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Peter Gabriel Not Performing At Oscars Out of Protest

February 13, 2009 12:56 PM ET

This year's Academy Awards took a big risk by only nominating three songs in the Best Original Song category, and it looks as though it has backfired: Peter Gabriel, who was nominated for "Down To Earth" from Wall-E, will not perform at the ceremony. Gabriel is protesting the producers' decision to only allow him to perform 65 seconds of the track as part of a medley.

"We were originally hoping to perform," he said. "We'd assumed, as there are only three nominees, that the songs would be performed in full. But the producers came in to revamp it as audience figures were falling off," Gabriel said in a video on his Website, "So I've now decided to withdraw from the ceremony, but I'll still go along. I do think it's a bit unfortunate. I do think songwriters, even though they're a small part of the filmmaking process… we still work bloody hard and I think deserve a place in the ceremony as well."

Gabriel is likely the favorite to win the award, having won the Best Song From a Motion Picture trophy at last weekend's Grammy Awards. The other nominees for Best Song at the Oscars are a pair of Slumdog Millionaire songs, "Jai Ho" and "O Saya," which features M.I.A. Given that M.I.A. will most likely have given birth to her child by the February 22nd ceremony, her presence at the Oscars isn't guaranteed either. Thus, the Academy Awards may be faced with the absence of two of three Best Song nominees. We bet they're wishing they hadn't snubbed Bruce Springsteen's "The Wrestler" right about now.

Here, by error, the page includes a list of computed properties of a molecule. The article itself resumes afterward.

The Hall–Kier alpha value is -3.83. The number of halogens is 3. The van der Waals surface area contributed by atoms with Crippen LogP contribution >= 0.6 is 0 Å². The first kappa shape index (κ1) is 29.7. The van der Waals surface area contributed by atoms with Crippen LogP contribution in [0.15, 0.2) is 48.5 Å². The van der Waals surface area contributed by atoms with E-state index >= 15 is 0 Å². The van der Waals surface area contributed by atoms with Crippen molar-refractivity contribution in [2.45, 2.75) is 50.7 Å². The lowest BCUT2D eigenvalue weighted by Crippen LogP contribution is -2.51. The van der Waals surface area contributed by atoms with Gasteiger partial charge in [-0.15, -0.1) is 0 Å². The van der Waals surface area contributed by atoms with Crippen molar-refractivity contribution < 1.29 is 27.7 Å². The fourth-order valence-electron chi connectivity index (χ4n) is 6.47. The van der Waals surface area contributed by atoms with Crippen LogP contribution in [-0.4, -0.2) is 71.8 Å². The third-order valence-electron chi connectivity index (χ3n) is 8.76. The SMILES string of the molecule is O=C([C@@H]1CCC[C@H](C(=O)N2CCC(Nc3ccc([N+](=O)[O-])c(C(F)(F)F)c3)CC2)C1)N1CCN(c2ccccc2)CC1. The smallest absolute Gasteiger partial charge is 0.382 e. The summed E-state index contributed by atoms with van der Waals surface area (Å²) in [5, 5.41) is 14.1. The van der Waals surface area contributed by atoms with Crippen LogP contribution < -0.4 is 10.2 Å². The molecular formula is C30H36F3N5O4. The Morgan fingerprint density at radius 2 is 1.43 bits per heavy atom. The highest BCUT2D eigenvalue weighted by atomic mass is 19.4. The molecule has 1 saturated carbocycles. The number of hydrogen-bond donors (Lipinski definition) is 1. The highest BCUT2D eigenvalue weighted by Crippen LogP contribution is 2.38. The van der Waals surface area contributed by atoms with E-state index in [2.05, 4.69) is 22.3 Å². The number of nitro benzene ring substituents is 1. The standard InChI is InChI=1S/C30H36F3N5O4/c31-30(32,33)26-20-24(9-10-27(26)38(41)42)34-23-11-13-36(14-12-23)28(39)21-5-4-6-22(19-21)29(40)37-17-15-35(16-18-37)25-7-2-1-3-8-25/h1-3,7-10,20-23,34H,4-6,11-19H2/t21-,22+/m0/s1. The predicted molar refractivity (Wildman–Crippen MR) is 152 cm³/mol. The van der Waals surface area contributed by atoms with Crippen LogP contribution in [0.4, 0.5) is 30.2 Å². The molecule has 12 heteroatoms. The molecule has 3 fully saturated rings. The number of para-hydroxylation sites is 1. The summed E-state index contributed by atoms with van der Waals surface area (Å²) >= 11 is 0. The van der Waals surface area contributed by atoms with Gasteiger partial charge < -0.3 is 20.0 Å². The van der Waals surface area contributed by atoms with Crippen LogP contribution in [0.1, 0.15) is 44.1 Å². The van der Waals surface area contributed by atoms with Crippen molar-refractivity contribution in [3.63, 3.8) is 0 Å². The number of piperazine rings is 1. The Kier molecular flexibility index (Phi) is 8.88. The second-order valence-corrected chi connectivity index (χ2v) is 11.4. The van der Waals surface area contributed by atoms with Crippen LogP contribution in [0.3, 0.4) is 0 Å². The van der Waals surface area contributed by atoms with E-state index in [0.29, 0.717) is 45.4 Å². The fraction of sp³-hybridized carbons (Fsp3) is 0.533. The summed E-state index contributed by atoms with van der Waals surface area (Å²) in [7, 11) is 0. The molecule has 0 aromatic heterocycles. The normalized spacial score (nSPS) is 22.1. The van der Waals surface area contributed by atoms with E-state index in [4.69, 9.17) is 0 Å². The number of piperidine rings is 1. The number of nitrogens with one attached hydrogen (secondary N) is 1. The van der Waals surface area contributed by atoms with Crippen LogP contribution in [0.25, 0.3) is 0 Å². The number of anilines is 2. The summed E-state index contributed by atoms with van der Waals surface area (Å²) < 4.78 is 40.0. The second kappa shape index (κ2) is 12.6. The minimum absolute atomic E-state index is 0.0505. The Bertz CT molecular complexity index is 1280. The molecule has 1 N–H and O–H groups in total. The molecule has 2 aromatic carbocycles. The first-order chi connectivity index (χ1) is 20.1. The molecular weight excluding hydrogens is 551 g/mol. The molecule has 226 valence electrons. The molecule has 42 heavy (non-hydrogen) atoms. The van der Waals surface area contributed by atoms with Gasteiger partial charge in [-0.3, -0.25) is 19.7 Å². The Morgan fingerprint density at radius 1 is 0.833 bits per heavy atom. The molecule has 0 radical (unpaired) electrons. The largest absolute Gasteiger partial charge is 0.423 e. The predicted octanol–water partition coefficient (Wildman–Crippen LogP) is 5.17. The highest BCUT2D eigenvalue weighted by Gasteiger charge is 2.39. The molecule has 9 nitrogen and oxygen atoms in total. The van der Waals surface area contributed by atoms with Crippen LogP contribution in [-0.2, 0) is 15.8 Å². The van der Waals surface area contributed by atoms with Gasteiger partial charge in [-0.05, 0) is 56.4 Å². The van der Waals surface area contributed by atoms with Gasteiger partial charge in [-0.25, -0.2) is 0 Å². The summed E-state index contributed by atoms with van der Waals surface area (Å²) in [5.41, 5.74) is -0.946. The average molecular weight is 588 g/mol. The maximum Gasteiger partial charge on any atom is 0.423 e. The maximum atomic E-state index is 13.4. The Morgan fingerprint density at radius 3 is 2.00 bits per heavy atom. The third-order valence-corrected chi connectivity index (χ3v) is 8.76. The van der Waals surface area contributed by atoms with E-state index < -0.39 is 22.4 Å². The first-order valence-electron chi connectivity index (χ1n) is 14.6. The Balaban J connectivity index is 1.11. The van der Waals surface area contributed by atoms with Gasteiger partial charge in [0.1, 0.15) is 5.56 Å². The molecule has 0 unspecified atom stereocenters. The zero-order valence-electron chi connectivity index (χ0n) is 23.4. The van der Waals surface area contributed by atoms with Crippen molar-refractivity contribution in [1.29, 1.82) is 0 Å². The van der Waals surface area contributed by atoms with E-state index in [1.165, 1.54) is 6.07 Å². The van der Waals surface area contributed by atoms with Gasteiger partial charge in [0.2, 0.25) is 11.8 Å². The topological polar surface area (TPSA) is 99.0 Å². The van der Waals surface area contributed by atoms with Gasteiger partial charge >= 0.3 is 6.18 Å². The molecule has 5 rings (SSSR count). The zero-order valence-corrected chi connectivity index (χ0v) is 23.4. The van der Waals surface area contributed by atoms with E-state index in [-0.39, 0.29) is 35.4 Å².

The Oscars have relied on other artists to perform songs in place of the original singer in years past. Think Robin Williams singing "Blame Canada" from that South Park movie. But it'll be awkward to get a replacement for Gabriel when the former Genesis singer is sitting in the crowd. "So I'm an old fart, and it's not going to do me any harm to make a little protest. But the ceremony will be fun and I'm looking forward to it," Gabriel said.

Related Stories:

Oscars Snub Springsteen, Celebrate "Slumdog" As Nominations Are Announced
M.I.A. Responds to Oscar Nod: "I Can Afford to Book Dave Chappelle at the Baby Shower Now."
Oscars Change "Original Song" Rules

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Song Stories

“Whoomp! (There It Is)”

Tag Team | 1993

Cecil Glenn — a.k.a., "D.C." — was a cook at Magic City, a nude dance club in Atlanta, when he first heard women shout "Whoomp — there it is!" Inspired by the party chant, he and partner Steve "Roll'n" Gibson wrote a song around it. Undaunted by label rejections, they borrowed $2,500 from Glenn's parents and pressed 800 singles, which quickly sold out in the Atlanta area. A record deal came soon after. Glenn said the song was meant for positive partying. "If you're going to say 'Whoomp there it is,' and you're doing something negative, we'd rather it not have come out of your mouth."

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